In Uncategorised

Analysis of 50 Canadian Orchestras’ Finances and Attendance between 2004-05 and 2011-12

July 24, 201324 July 2013

Information about arts disciplines – dance, orchestras, documentaries

Article Link

Based on data from 50 members of Orchestras Canada, this report highlights changes in the situation of orchestras between 2004-05 and 2011-12, including revenues, expenses, surplus, performances, and attendance. All figures in the report are adjusted for inflation.

While overall revenues and expenses increased (by 13% and 12% respectively), the report notes that “the overall revenue mix for the 50 orchestras did not change between 2004-05 and 2011-12. All three key revenue sources represented the same percentage of total revenues in both years: 38% for earned revenues; 33% for government revenues; and 29% for private sector revenues”. A more detailed analysis of revenue sources shows that “fundraising from individuals has become an increasingly important component of orchestra revenues (41% increase between 2004-05 and 2011-12)”.

The report breaks the overall timeframe into two distinct periods. Between 2004-05 and 2008-09, total revenues increased strongly (by 18%). Between 2008-09 and 2011-12, however, total revenues decreased by 4%. This two-period trend – with increasing revenues early on, followed by revenue decreases – was also the case for the three main revenue groups (i.e., earned, government, and private sector revenues).

For the overall timeframe, operating revenue increases were fairly widespread, with 66% of orchestras experiencing an inflation-adjusted increase in revenues. As noted in the report, “once again, there were two distinct periods in the data. Between 2004-05 and 2008-09, 74% of orchestras experienced a real increase in revenues. Only 46% of the orchestras registered a real increase in revenues between 2008-09 and 2011-12.”

On a regional basis, the report notes that orchestras in all five regions of the country (British Columbia, Prairies, Ontario, Quebec, and the Atlantic Provinces) experienced a real increase in revenues, but the growth rates vary, with Atlantic orchestras achieving the highest revenue growth (27%). More than one-half of orchestras in all regions had an inflation-adjusted increase in revenues between 2004-05 and 2011-12. The key factors in revenue growth vary between the regions.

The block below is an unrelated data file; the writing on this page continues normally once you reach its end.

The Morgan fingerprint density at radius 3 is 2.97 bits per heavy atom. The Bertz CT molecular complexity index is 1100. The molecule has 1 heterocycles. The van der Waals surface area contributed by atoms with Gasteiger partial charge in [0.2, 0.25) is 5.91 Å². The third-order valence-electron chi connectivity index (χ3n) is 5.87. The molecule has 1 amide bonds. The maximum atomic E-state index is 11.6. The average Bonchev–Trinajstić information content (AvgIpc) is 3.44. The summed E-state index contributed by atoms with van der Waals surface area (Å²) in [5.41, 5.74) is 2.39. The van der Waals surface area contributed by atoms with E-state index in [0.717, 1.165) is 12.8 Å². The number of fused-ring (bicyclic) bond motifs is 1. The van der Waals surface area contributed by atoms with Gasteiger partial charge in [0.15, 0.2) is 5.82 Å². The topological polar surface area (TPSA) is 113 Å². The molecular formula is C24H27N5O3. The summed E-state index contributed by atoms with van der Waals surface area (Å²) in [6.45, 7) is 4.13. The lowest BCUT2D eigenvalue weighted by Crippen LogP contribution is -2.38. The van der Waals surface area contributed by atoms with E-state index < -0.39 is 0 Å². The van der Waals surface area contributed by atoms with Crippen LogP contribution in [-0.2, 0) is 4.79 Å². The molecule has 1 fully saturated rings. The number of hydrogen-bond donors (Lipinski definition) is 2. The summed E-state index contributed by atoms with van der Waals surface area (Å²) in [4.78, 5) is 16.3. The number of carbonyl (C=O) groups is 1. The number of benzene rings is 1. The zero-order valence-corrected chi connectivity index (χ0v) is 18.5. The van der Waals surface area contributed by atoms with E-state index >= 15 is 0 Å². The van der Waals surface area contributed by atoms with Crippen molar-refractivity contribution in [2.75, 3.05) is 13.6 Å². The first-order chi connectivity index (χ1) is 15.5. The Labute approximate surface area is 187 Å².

The collective accumulated deficit of 12.5% of operating revenues in 2004-05 was reduced to 8.9% of revenues in 2011-12. The yearly deficit picture was similar in 2004-05 (1.9% of revenues) and 2011-12 (1.5% of revenues). As noted in the report, “these were the two worst deficit years during the timeframe of this study”.

Between 2004-05 and 2011-12, total attendance and the number of performances both increased (by 10% and 17% respectively). When changes in revenues and expenses are compared with the number of performances, “there were relatively small decreases in almost all revenue and expense data per performance”. Compared with attendance growth, “there was no change or a very small increase in revenue and expense data per attendee”. The value of endowment funds increased from 56% of all 50 orchestras’ total revenues in 2004-05 to 86% of total revenues in 2011-12. The number of orchestras reporting an endowment fund increased from 28 in 2004-05 to 33 in 2011-12.

The report also provides an analysis of changes by size of orchestra and by community size. While there was “substantial variation in the change in total revenues between different sizes of orchestras”, no simple pattern emerged from this analysis. Regarding community size, the data in the report indicate that orchestras in larger communities tended to fare better over time than their counterparts in less-populous areas.

Recent Resources
All archives by date